Saving seabirds in Namibia


This video says about itself:

Tenth Anniversary: BirdLife’s Albatross Task Force

8 June 2016

The Albatross Task Force (ATF) is a joint sea conservation action between the RSPB and BirdLife International to reduce albatross deaths on fishing longlines. Here is an update on the work of the ATF after 10 years collaborating with fisheries to save the albatross.

From BirdLife:

The man saving 30.000 seabirds

By Shaun Hurrell, 15 Nov 2016

Clemens NaomabWith his dreadlocks and smile, Clemens is the kind of charming guy you instantly get on with. A real ‘high-seas hero’ who coordinates the ATF in Namibia, where his work has led to the government recently passing regulations to stop seabird bycatch. Spending weeks at sea, he has spent the last year befriending and convincing fishermen to help save seabirds, and seems to have charmed a bird as well…

Tell us about the situation in Namibia.

Namibia was a very destructive fishery in terms of bycatch, with 30,000 seabirds a year killed. It’s really sad to see a drowned bird, especially the big ones because you know their long life cycle, that they might have chicks waiting for them on nests, and that it can be avoided by simple measures. It got a lot of attention of the ‘people upstairs’, if I can say it that way. The regulations have now been implemented so we’re hoping to reduce the numbers by 85-90%. Now when I go out on a trip on a longline vessel where they’ve taken up the measures I actually have no dead birds to record.

So some fishing vessels adopted the measures before the regulations were in place?

Yes, the Hake Association opted to do it voluntarily. It was at a time we were doing a lot of workshops, a lot of port visits and outreach in between fishermen docking and being very busy – we were quite annoying! [laughs] And we started going on the vessels and showing the fishermen and fishing managers how to use the bird scaring lines, how easy and cheap it is and that the measures aren’t going to interfere with their daily fishing practices. That’s when they said “Okay, come on, we’re going to do this.” It was a quite an achievement.

What do you do out on the fishing boats?

We go with the crew, we monitor, which includes recording bycatch data, up to 12 days at a time. They are always curious [laughs] when they see us sitting on top of the gantry counting birds, they ask: “There are so many behind the boat why do we need to protect them?” So I explain to them the situation, the life cycles of the birds, breeding, and they are amazed the albatrosses live for 60 years. I haven’t had a bad experience, they want to save the birds when they understand. On the vessels, I think the best way to build a relationship is when you don’t just talk about the work that you’re doing, but when you ask and try to understand their point of view. You tell them a story, they tell you a story and then later you just become friends, and that friendship brings the trust. You bump into them at a bar, we talk about English football quite a lot – they’re impressed I went to England so now I have stories to tell them!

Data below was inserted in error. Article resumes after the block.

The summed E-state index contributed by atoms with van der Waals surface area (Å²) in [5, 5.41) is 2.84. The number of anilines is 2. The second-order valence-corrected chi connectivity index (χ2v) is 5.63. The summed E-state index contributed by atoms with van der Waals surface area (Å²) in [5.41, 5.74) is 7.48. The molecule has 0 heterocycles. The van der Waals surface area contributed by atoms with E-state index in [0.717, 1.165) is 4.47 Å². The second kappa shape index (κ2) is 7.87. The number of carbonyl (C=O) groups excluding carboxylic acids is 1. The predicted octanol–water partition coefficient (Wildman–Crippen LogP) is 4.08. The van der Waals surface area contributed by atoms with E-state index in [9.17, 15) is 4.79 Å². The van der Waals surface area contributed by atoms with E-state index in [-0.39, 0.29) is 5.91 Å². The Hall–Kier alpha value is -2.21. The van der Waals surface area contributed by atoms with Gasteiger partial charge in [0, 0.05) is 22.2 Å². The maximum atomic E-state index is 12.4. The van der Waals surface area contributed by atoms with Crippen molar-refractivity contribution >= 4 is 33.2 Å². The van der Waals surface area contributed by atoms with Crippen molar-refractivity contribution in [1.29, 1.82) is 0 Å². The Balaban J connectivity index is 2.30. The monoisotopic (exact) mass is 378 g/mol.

Albatrosses

What’s your most memorable story?

One of the funniest things that happened to me was when I was on the front of the vessel and the fishermen called me over to see some dolphins they’d spotted. I was just turning around when a Skua landed on my head! I thought it was going to poke my eye or something so I moved away and it flew, and then came straight back and landed on my head again! I guess it’s my hair… The captain was in tears laughing. They called me ‘Bird Man’ after that.

How was your first trip?

So, I go out on the vessel in the evening and the guys ask me if I get sick and I tell them “I don’t know, I think I’m fine with it…” When they started serving dinner, they fed me a lot of food because they knew what was coming… I held it for a good two hours but then was sick for two days straight. They laughed saying “How is the sea life?!” but they treated me well, coming to motivate me, give me water.

So you’re a seabird conservation instructor who gets seasick…?

It’s worth it. You forget about the days of seasickness. If someone tells you you’ve saved 30,000 birds, that is “wow” [laughs] – it’s quite an achievement. But I would also congratulate the Namibian government and the chief of fisheries for taking this issue so seriously and pushing the regulations. And sometimes the fishermen are really interested in the birds too, helping me take pictures and calling me up saying “Is this the Yellow-nosed Albatross”? (They were right).

The Albatross Task Force is an initiative led by the RSPB for the BirdLife International Partnership and is a major part of the BirdLife International Global Marine Programme. The initiative involves work on the ground in eight countries including Argentina (hosted by Aves Argentinas), Brazil (Projeto Albatroz), Chile (CODEFF), Ecuador until 2013 (Aves y Conservación), Namibia (Namibia Nature Foundation), Peru (ProDelphinus), South Africa (BirdLife South Africa) and Uruguay (Proyecto Albatros y Petreles de Uruguay).

Dutch Ameland Sandwich terns now in Namibia


This video is called Sandwich Terns Love Dance.